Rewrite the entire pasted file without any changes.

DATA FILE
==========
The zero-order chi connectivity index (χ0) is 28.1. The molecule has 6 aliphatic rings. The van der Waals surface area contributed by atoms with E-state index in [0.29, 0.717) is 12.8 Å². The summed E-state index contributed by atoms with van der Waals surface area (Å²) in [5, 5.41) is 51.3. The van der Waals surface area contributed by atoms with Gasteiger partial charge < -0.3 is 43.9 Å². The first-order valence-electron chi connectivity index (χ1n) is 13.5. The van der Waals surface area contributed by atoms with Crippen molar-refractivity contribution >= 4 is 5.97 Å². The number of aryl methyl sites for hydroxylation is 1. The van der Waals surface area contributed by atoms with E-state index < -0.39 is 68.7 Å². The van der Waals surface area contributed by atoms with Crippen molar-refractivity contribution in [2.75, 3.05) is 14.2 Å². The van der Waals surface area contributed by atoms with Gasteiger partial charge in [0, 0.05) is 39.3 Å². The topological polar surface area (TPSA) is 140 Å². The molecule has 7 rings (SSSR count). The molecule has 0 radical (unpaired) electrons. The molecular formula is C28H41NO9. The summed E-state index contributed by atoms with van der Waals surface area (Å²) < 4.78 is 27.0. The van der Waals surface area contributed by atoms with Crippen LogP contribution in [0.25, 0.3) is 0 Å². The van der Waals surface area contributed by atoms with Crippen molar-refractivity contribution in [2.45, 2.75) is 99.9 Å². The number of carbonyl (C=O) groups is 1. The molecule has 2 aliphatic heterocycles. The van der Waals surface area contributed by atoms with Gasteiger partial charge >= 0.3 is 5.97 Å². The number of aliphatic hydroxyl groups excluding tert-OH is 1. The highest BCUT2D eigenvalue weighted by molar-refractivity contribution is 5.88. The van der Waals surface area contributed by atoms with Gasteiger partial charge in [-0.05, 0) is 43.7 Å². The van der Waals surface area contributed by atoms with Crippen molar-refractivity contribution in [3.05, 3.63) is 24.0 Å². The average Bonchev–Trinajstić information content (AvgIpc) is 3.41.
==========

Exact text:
The zero-order chi connectivity index (χ0) is 28.1. The molecule has 6 aliphatic rings. The van der Waals surface area contributed by atoms with E-state index in [0.29, 0.717) is 12.8 Å². The summed E-state index contributed by atoms with van der Waals surface area (Å²) in [5, 5.41) is 51.3. The van der Waals surface area contributed by atoms with Gasteiger partial charge < -0.3 is 43.9 Å². The first-order valence-electron chi connectivity index (χ1n) is 13.5. The van der Waals surface area contributed by atoms with Crippen molar-refractivity contribution >= 4 is 5.97 Å². The number of aryl methyl sites for hydroxylation is 1. The van der Waals surface area contributed by atoms with E-state index < -0.39 is 68.7 Å². The van der Waals surface area contributed by atoms with Crippen molar-refractivity contribution in [2.75, 3.05) is 14.2 Å². The van der Waals surface area contributed by atoms with Gasteiger partial charge in [0, 0.05) is 39.3 Å². The topological polar surface area (TPSA) is 140 Å². The molecule has 7 rings (SSSR count). The molecule has 0 radical (unpaired) electrons. The molecular formula is C28H41NO9. The summed E-state index contributed by atoms with van der Waals surface area (Å²) < 4.78 is 27.0. The van der Waals surface area contributed by atoms with Crippen LogP contribution in [0.25, 0.3) is 0 Å². The van der Waals surface area contributed by atoms with Crippen molar-refractivity contribution in [2.45, 2.75) is 99.9 Å². The number of carbonyl (C=O) groups is 1. The molecule has 2 aliphatic heterocycles. The van der Waals surface area contributed by atoms with Gasteiger partial charge >= 0.3 is 5.97 Å². The number of aliphatic hydroxyl groups excluding tert-OH is 1. The highest BCUT2D eigenvalue weighted by molar-refractivity contribution is 5.88. The van der Waals surface area contributed by atoms with Gasteiger partial charge in [-0.05, 0) is 43.7 Å². The van der Waals surface area contributed by atoms with Crippen molar-refractivity contribution in [3.05, 3.63) is 24.0 Å². The average Bonchev–Trinajstić information content (AvgIpc) is 3.41.